Let's table the discussion" is a new Adath Israel Shul initiative where a story or thought is presented in order to stimulate exciting and constructive discussion around our Shabbos table or among friends and children. (Dedicated to the Refuah Sheleima of Shalva Adina Bas Sarah Chana).
He didn't begin to fulfill his dream until he was 65 years old!
And what drove him to finally take action? He was broke and alone. He got his first Social Security check for $105, and he got mad. But instead of blaming society or just writing Congress a nasty note, he started asking himself, "What could I do that would be valuable for other people? What could I give back?" He started thinking about what he had that was valuable to others.
His first answer was, "Well, I have this chicken recipe everyone seems to love! What if I sold my chicken recipe to restaurants? Could I make money doing that?" Then he immediately thought, "That's ridiculous. Selling my recipe won't even pay the rent."
And he got a new idea: "What if I not only sold them my recipe but also showed them how to cook the chicken properly? What if the chicken was so good that it increased their business? If more people came to see them and they made more chicken sales, maybe they would give me a percentage of those additional sales."
Many people laughed in his face. In fact, he was rejected 1009 times. People told him, "Look, old man, get out of here. What are you wearing that stupid white suit for?"
But did Colonel Sanders give up?
Absolutely not. And he turned his Kentucky Fried Chicken into one of the most successful business stories in economic history.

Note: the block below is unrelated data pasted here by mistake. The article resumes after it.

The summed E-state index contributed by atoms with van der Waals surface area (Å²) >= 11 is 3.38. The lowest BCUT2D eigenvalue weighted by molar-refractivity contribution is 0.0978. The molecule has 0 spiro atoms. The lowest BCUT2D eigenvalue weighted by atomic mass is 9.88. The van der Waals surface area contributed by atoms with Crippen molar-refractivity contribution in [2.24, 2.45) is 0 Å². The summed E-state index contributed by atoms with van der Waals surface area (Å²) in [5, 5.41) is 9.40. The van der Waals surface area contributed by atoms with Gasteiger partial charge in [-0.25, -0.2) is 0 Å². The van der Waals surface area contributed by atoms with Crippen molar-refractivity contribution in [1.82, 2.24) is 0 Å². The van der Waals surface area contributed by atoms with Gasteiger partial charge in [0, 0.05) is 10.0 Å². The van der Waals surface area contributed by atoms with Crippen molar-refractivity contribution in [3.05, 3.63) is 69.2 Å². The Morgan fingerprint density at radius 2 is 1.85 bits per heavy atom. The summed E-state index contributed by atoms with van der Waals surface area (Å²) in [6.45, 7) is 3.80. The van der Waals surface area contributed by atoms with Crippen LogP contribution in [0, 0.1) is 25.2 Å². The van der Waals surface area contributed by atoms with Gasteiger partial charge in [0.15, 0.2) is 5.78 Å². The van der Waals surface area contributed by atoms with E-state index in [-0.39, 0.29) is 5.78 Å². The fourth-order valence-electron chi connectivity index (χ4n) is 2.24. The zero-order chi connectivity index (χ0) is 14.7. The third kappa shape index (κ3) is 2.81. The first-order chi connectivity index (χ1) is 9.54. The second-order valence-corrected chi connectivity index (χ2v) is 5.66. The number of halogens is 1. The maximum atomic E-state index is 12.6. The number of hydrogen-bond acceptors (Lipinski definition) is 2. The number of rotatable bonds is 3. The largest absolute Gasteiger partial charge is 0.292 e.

The Talmud (Sotah 13a) tells us that because Moshe told the children of Levi “Rav Lachem” -- it is enough he too, was punished by Hashem with the statement of “Rav Lach” that he was not going to be able to enter the land of Israel and the border was going to be as far as he would merit to go. But why was Moshe punished Middah K’negged Middah – Moshe only wanted to enter the land in order to do the Mitzvos and bidding of Hashem. He had no personal stake in the process. Why is his desire compared to that of the group of Korach?
The author of the Yirah VoDaas explains that Moshe’s problem here was not in the issue of why he chastised the Bnei Levi but rather what he said. “Rav Lach – it is enough for you” means that one should be satisfied with his spiritual attainment. This, says the Yirah V’Daas, is where Moshe erred. One can never tell another Jew that he or she has attained “enough” spiritually. We need to encourage each other to strive more and more in our spiritual desires --- albeit always within the proper framework of Halacha and Torah mandated styles of spiritual attainment.
Even if it takes 1009 attempts, success in spiritual endeavors rests on the desire to grow and that desire is nurtured by encouragement and guidance.
How can we encourage spiritual growth in the
people around us?
What can we do to inspire growth within ourselves?
Let’s “table” the discussion – by discussing it with our children, spouses, families and guests and open an exciting discussion into our homes and community.